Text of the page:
2. Analyze the samples using standard western blot procedures (10% bis-Tris gel).
    3. Stain the polyvinylidene fluoride (PVDF) membrane with streptavidin-HRP conjugate to monitor the residue biotin signals of the “after-pulldown” sample.
      NOTE: If the biotin signal of the “after-pulldown” sample is greater than one-fifth of the signal of the “before-pulldown” sample, increase the amount of streptavidin-agarose beads used in step 3.1.1.
  2. Control of the total capture efficiency
    1. Take 2 μL of the released RBP sample from step 3.5.2 and 0.5 μL of the “before-pulldown” sample (as 0.1% input) from step 2.4.6.
    2. Analyze the samples using standard silver-staining procedures.
      1. Fix the gel with fixation buffer (40% ethanol, 10% acetic acid) for 20 min followed by sensitization (13 mM Na2S2O3, 83 mM sodium acetate, 30% ethanol) for 30 min.
      2. Wash the gel 3x with water for 5 min and, then, stain it with a 15 mM AgNO3 solution for 20 min. Wash the gel 2x with water for 1 min, develop it in 0.24 M Na2CO3 and 0.012% formaldehyde, and terminate with 45 mM EDTA when the staining is sufficient.
        NOTE: The silver-staining intensity of the captured RBPs should be similar to that of the 0.1% input.

5. Preparation of the Samples for MS

  1. In-gel trypsin digestion of captured RBPs28
    1. Add one-fourth volume of SDS sample buffer (5x) to the released RBP samples from step 3.5.2. Denature the sample at 95 °C for 10 min.
    2. Resolve the RBPs on a 1.5-mm 10% SDS-polyacrylamide gel.
    3. Stain the gel with silver, following standard protocols.
    4. Excise the lane of experimental sample or control sample with stacking gel and the major band of RNase A (~15 kDa) removed.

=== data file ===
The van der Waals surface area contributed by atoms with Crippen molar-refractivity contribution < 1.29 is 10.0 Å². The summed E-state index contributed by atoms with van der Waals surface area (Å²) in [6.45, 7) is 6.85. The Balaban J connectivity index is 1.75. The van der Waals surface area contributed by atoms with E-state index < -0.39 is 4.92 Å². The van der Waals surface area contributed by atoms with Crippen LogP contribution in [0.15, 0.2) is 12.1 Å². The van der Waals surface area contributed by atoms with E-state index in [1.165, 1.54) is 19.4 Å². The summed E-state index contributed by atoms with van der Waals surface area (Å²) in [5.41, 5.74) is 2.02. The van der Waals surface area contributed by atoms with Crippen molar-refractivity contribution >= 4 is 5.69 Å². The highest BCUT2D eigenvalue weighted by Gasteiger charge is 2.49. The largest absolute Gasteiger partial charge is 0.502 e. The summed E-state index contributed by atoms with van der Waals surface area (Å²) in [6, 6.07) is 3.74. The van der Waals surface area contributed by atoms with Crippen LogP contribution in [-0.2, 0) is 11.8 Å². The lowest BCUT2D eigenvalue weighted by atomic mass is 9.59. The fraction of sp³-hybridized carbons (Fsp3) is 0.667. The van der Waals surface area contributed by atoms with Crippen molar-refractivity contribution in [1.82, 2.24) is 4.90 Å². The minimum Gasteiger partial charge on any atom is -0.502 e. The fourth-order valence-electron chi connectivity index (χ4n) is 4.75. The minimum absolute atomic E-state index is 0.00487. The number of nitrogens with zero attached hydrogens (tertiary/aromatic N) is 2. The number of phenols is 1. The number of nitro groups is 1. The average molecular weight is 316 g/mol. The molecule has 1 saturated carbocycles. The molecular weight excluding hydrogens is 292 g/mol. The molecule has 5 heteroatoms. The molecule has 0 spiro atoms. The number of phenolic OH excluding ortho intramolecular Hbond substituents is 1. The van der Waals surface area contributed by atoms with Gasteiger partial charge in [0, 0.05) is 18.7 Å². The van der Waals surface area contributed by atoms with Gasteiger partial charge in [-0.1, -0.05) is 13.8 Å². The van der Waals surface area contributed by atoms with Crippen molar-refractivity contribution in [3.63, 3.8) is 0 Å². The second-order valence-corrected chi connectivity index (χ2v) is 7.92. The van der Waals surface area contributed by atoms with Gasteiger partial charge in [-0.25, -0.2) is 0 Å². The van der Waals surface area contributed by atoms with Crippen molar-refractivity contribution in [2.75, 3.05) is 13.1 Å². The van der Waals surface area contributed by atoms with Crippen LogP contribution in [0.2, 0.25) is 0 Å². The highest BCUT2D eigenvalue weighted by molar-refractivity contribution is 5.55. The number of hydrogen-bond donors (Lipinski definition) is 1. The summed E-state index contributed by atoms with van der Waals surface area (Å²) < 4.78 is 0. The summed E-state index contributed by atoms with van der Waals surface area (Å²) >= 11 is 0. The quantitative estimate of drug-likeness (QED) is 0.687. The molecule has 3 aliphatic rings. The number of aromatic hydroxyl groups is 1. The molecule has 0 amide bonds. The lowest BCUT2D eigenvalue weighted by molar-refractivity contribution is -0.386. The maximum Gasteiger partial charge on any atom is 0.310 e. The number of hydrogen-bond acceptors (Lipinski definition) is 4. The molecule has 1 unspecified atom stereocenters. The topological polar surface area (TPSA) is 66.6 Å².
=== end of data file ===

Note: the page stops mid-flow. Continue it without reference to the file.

5. Cut the excised lane into small pieces (~1 - 1.5 mm x ~1 - 1.5 mm).
      NOTE: The shortest edge of the gel piece should be no shorter than 1 mm to prevent clogging in pipette tips.
    6. Transfer the gel pieces to a microcentrifuge tube and destain with destaining buffer (a mixture of equal volumes of 100 mM Na2S2O3 and 30 mM K3[Fe(CN)6]).
    7. Wash the gel pieces with 200 mM ammonium bicarbonate (ABC) till the gel pieces are totally colorless.
    8. Dehydrate the gel pieces in 1 mL of neat acetonitrile (ACN). Rehydrate with 200 μL of 10 mM dithiothreitol (dissolved in 50 mM ABC) and incubate at 56 °C for 45 min.
      NOTE: Completely dehydrated gel pieces should be very hard and opaque. If the gel pieces are still soft after dehydration, remove the ACN and add 1 mL of neat ACN to dehydrate again.
    9. Cool down the gel pieces to room temperature. Add 200 μL of 58 mM iodoacetamide (dissolved in 50 mM ABC) and incubate at room temperature for 45 min in the dark.
    10. After a brief wash with water, dehydrate the gel pieces in 1 mL of neat ACN.
      NOTE: The gel pieces must be completely dehydrated.
    11. Rehydrate the gel pieces with the appropriate amount of 10 ng/μL trypsin (dissolved in 50 mM ABC) and incubate at 37 °C for 12 - 16 h.
      NOTE: The gel pieces should be completely rehydrated with no opaque cores. Remove any excess liquid.